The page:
The government is in the final stages of its review on the ICT sector in South Africa after the publication of a discussion paper in November, prior to the launch of a set of policy recommendations early next year.
The report brings together responses from a green paper unveiled in January 2014, which invited industry comments on policy options on a broad range of topics, including regulation, infrastructure and investment with a strong emphasis placed on the development of skills. Consultations in all nine provinces comprised meetings with industry stakeholders as well as four intergovernmental meetings.
According to the discussion paper, opportunities must be harnessed to create jobs in the ICT sector, across small, medium and large enterprises, as well as improved digital literacy. “We need to ensure that the ICT sector contributes in the radical transformation of our country by contributing to the achievement of 5% economic growth and modernising the way government delivers services and how citizens access these services,” said telecoms minister Siyabonga Cwele at the launch of the paper.
The gazetting of the paper marks the last consultative stage before the submission of final recommendations to government and the tabling of the draft white paper, a policy position statement before legislation is enacted. The ICT green paper launched at the start of the year provided the first sector policy overview in more than 15 years. Industry observers lauded the paper for pulling together what has been an increasingly fragmented sector.
But South Africa’s approach to tackling ICT has come under fire. Analysts say spending excessive time on the politics and policy means that the country is falling behind other markets in Africa. Policymakers need to follow the example of countries, such as Kenya where a much smaller, more commercially-focused group is involved in discussions, said consultancy IDC.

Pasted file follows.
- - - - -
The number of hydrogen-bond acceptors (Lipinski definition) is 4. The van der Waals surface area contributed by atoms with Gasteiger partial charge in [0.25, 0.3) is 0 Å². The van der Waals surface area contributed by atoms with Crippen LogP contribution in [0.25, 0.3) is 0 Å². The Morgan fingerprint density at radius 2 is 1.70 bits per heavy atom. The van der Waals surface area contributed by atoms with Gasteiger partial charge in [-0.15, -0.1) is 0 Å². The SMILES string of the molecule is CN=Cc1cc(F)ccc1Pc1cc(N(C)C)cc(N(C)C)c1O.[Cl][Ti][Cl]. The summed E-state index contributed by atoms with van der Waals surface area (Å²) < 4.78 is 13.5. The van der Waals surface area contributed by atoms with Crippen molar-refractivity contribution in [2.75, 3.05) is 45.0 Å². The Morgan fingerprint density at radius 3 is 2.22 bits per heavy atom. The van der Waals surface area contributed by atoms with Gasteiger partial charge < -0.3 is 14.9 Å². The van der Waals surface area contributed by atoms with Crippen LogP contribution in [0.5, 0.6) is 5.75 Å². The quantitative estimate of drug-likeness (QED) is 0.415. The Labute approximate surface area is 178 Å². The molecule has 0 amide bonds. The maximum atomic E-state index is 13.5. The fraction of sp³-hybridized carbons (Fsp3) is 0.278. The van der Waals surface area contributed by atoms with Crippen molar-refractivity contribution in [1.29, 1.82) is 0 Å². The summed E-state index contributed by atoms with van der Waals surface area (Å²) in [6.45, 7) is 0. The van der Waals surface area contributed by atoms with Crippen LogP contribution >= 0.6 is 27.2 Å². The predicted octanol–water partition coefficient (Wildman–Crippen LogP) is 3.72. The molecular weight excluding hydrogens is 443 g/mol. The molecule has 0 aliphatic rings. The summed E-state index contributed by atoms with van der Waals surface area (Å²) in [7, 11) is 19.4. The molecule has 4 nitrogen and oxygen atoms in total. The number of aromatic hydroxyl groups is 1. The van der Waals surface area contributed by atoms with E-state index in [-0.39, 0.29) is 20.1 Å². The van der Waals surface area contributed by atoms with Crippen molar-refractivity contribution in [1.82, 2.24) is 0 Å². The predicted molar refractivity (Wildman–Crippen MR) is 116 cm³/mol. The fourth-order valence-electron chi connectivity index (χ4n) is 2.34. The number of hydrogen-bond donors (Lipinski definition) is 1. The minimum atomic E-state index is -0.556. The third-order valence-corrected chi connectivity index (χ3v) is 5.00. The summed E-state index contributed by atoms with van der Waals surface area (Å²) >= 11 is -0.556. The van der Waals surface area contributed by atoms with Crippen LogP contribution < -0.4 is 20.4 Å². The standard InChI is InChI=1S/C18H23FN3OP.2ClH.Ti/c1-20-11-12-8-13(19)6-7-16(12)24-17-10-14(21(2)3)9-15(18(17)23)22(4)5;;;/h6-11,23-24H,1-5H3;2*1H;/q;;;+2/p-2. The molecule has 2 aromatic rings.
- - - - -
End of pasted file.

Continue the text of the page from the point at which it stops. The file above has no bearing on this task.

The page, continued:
“In South Africa, there is too much concentration on the politics of the technology market. The concern is more about how the pie is divided up rather than how we can work together to grow the size of the pie,” George Kalebaila, IDC senior research manager for telecoms and media in Africa, said in December.
However, the move to deepen the ICT skills pool is timely. A report issued by the Joburg Centre for Software Engineering (JCSE) revealed the education system was failing to encourage students to take up a career in ICT, while many companies were unable to fill specialist positions, despite high unemployment. Research by IT multinational Cisco earlier this year estimated that South Africa had a shortfall of between 30,000 to 70,000 IT workers − a deficit it said was restricting economic growth and limiting the country’s ability to compete internationally.
According to the JCSE annual ICT Skills Survey released in November, nearly 60% of businesses said that the struggle to find skilled workers was causing significant damage to their operations, while 28% of companies surveyed reported the same issue was having a minor impact on business operations.
The report also highlighted a lack of formal training in the industry, with 29% of ICT professionals who took part in the survey saying that learning on the job formed the majority of their training, while just 13% said the main source of skills acquisition was through a degree or a diploma.
In addition, the shortfall in skilled employees is incongruous with the economic climate, said Adrian Schofield, manager of the JCSE’s Applied Research Unit: “There should be a surplus of employees in quiet economic times,” Schofield said at the launch of the survey’s findings. “The South African economy is stagnant…people are unwilling to invest and that depresses the demand for skills.”
The survey identified five key areas where skills were in demand and staffing gaps appeared: software as a service/cloud computing; network infrastructure; information security; application development and business intelligence.
However, the issue is hardly unique to South Africa’s ICT sector: “In many ways, Africa’s greater challenge is in soft connectivity — the education, skills, and innovation needed to be globally competitive,” Orlando Ayala, Corporate Vice-President & Chairman Emerging Markets, Microsoft told OBG earlier this year. “Investment in science, technology, engineering and mathematics education has fallen behind the rest of the world, and Africa will need to close the gaps in these areas to take full advantage of mobile- and cloud-driven opportunities,” he added.